Castleman disease is a rare condition that affects your body’s lymph nodes, causing one or more of them to enlarge. Castleman can become life threatening if not treated, causing infection and organ damage.

Lymph nodes are small glands located throughout your body, in the armpits, neck, groin, and elsewhere.

Your lymph nodes filter a clear fluid called lymph for your body’s lymphatic system. They also store white blood cells, which protect your body against infections by destroying invading bacteria and viruses.

Some people with Castleman disease have no symptoms at all, while other people have symptoms that are similar to the flu. The exact cause of Castleman disease isn’t known, but having HIV is the largest risk factor for developing the condition.

Treatment for Castleman depends on how many lymph nodes are affected, and where. In this article, we’ll overview the types of this disease, possible symptoms, and what treatments are currently available.

Is Castleman disease cancer?

Castleman disease is not cancer. It’s called a “lymphoproliferative disorder.”

However, according to 2015 research, people with Castleman are at an increased risk of developing certain cancers. Among others, these include:

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There are two types of Castleman disease: unicentric and multicentric. Both types affect the lymph nodes, but they vary by the number of lymph nodes involved and the severity of symptoms.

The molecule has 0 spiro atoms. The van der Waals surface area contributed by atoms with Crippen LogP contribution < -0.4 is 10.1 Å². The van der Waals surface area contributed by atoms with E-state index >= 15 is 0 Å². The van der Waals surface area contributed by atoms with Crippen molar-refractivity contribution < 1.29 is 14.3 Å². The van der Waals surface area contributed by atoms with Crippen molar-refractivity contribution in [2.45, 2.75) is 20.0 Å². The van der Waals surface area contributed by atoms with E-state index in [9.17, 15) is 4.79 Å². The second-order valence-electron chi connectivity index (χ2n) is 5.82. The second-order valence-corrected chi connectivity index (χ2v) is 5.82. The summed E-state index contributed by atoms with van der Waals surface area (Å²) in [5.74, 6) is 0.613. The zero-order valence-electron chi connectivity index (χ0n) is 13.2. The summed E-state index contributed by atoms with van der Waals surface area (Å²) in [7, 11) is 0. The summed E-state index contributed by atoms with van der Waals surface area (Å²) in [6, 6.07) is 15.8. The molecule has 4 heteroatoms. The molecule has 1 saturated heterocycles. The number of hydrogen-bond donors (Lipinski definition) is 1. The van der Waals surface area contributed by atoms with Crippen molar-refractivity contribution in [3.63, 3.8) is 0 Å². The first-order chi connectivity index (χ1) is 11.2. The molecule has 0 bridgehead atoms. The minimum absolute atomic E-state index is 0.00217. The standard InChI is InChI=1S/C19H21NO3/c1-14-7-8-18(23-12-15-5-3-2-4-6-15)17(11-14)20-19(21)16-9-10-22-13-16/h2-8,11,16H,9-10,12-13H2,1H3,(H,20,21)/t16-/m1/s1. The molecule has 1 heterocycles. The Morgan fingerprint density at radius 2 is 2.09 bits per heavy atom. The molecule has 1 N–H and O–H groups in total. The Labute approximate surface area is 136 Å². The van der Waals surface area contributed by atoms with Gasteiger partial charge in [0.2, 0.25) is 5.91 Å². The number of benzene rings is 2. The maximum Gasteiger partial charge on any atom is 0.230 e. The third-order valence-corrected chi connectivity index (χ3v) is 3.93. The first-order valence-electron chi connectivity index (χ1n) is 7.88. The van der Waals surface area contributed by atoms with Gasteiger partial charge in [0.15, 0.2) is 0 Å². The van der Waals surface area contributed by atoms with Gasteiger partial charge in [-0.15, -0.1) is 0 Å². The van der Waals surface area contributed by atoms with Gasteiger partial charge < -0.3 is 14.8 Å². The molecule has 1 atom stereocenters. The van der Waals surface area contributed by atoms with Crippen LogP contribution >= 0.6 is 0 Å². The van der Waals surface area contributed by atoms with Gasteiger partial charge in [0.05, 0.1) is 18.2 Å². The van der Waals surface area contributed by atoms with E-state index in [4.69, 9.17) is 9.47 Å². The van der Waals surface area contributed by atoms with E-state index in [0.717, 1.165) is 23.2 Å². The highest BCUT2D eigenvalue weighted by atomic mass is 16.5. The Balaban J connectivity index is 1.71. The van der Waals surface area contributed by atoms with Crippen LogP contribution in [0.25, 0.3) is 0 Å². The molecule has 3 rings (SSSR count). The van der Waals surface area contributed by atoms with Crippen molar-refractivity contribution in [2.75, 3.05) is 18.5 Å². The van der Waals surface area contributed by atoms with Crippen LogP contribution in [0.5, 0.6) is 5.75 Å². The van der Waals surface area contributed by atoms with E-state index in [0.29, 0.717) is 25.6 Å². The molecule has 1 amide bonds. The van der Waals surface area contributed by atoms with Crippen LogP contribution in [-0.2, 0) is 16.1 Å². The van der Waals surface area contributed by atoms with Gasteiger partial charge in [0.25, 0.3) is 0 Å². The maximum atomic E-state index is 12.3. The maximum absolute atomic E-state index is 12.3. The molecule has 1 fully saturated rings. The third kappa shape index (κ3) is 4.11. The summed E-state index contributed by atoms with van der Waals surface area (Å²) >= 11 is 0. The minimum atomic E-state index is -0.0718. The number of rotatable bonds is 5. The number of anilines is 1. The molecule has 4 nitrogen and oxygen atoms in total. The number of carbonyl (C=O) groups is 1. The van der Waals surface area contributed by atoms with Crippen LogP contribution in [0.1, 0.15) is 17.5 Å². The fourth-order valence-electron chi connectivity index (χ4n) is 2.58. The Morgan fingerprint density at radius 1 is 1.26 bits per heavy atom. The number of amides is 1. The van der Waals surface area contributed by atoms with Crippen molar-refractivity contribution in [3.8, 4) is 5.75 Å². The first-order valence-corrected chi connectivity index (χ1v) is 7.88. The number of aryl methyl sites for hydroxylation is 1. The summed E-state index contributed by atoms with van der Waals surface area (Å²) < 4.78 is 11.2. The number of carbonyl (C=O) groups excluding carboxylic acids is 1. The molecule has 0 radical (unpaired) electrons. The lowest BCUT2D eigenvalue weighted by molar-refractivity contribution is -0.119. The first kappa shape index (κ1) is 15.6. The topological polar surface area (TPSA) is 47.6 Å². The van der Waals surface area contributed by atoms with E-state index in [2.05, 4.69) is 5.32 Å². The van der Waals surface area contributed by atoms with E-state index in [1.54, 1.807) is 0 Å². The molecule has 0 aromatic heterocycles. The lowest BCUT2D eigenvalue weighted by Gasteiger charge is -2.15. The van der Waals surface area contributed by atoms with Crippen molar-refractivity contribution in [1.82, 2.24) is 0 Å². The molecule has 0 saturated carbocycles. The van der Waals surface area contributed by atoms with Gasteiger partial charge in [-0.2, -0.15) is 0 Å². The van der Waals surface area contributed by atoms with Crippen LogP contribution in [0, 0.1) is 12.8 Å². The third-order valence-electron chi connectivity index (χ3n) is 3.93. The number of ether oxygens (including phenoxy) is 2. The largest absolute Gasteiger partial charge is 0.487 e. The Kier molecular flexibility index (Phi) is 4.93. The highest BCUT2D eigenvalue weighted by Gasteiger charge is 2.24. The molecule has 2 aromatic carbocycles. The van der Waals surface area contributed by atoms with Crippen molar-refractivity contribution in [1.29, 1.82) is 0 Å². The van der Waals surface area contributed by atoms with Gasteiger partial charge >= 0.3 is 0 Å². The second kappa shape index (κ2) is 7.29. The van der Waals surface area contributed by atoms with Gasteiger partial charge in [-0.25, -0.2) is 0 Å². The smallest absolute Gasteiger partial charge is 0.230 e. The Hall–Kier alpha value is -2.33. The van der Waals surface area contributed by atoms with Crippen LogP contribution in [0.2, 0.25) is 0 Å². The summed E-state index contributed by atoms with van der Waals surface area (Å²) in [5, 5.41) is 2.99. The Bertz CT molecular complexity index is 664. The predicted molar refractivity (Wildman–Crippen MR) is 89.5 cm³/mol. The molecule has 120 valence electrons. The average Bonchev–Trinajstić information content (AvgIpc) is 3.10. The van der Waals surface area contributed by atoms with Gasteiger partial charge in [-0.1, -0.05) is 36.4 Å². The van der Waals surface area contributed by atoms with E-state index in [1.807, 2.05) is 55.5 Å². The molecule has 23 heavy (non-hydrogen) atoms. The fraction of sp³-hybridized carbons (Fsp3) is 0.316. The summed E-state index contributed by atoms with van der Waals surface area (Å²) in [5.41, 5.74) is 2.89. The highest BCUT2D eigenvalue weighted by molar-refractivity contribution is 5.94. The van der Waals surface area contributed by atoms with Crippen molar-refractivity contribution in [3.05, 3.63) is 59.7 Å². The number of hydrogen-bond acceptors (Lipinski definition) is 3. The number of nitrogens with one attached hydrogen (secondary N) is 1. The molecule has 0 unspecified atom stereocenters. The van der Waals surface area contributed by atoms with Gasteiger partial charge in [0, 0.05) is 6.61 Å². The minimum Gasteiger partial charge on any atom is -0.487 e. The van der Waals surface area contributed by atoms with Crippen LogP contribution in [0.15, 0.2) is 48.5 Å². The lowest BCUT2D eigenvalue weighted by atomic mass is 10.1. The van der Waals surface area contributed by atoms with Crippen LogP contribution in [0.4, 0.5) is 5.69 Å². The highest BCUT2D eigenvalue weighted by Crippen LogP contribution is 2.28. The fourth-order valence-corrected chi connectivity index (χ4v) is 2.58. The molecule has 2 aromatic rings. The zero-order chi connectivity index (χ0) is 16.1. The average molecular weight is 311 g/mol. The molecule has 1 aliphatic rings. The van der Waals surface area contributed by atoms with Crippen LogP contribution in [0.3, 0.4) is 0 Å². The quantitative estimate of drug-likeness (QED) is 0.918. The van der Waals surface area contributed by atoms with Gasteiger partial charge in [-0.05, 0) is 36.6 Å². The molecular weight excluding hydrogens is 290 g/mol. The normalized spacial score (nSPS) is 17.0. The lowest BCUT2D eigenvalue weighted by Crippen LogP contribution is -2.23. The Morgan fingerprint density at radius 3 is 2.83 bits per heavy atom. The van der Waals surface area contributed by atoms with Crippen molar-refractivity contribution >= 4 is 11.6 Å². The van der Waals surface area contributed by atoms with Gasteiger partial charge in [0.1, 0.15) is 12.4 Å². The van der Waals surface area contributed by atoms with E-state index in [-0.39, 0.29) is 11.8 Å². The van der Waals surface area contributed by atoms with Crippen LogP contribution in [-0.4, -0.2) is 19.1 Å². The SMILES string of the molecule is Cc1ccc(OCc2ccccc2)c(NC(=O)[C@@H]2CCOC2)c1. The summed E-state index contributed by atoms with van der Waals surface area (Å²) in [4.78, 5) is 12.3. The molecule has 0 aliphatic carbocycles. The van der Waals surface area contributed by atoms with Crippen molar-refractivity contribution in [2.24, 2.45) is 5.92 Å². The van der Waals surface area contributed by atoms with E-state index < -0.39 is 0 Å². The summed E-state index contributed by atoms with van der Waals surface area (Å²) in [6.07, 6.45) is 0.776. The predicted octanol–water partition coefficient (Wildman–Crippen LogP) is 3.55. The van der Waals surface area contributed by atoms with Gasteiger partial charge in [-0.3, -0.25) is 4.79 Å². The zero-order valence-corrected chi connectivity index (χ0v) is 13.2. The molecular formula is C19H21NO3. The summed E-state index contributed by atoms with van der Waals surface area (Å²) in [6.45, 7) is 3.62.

Let’s break down the characteristics of each.


Unicentric Castleman disease (UCD) impacts lymph nodes in only one area of the body. It’s also sometimes called localized Castleman disease. Most people with Castleman disease have this type.


Multicentric Castleman disease (MCD) impacts multiple lymph node regions in the body. MCD is more common in people with HIV or who are immunocompromised. People with MCD are more likely to have noticeable symptoms compared with people with UCD.

The exact cause of Castleman disease is unknown. It’s likely that the different types of Castleman disease have different underlying causes.

Researchers believe that UCD is caused by a genetic mutation, and they are studying multiple different possibilities. A mutation called PDGFRB has been documented in multiple cases of UCD and idiopathic MCD.

Having HIV is a major risk factor in developing MCD. This is due in part to people with HIV having an increased chance of getting a specific virus associated with Castleman.

Almost all cases of MCD are linked to an infection with human herpesvirus type 8 (HHV-8), which can cause the cancer Kaposi sarcoma.

HHV-8 most commonly affects people with HIV or who are immunocompromised. When the disease is not linked to HHV-8, it is called “idiopathic multicentric Castleman disease,” meaning the cause is unknown.

It’s important for people with HIV and Castleman to manage their HIV symptoms for the best possible health outcome and quality of life.

Learn more about HIV treatment.

The symptoms of Castleman disease can vary depending on the type. Often, people with UCD have no symptoms at all.

When UCD does cause symptoms, they can include:

  • unintentional weight loss
  • fever
  • fatigue
  • a swollen lymph node (lump under the skin) in the neck, armpit, collarbone, or groin
  • pressure or a feeling of fullness in the stomach or chest
  • anemia, in some cases, due to a low red blood cell count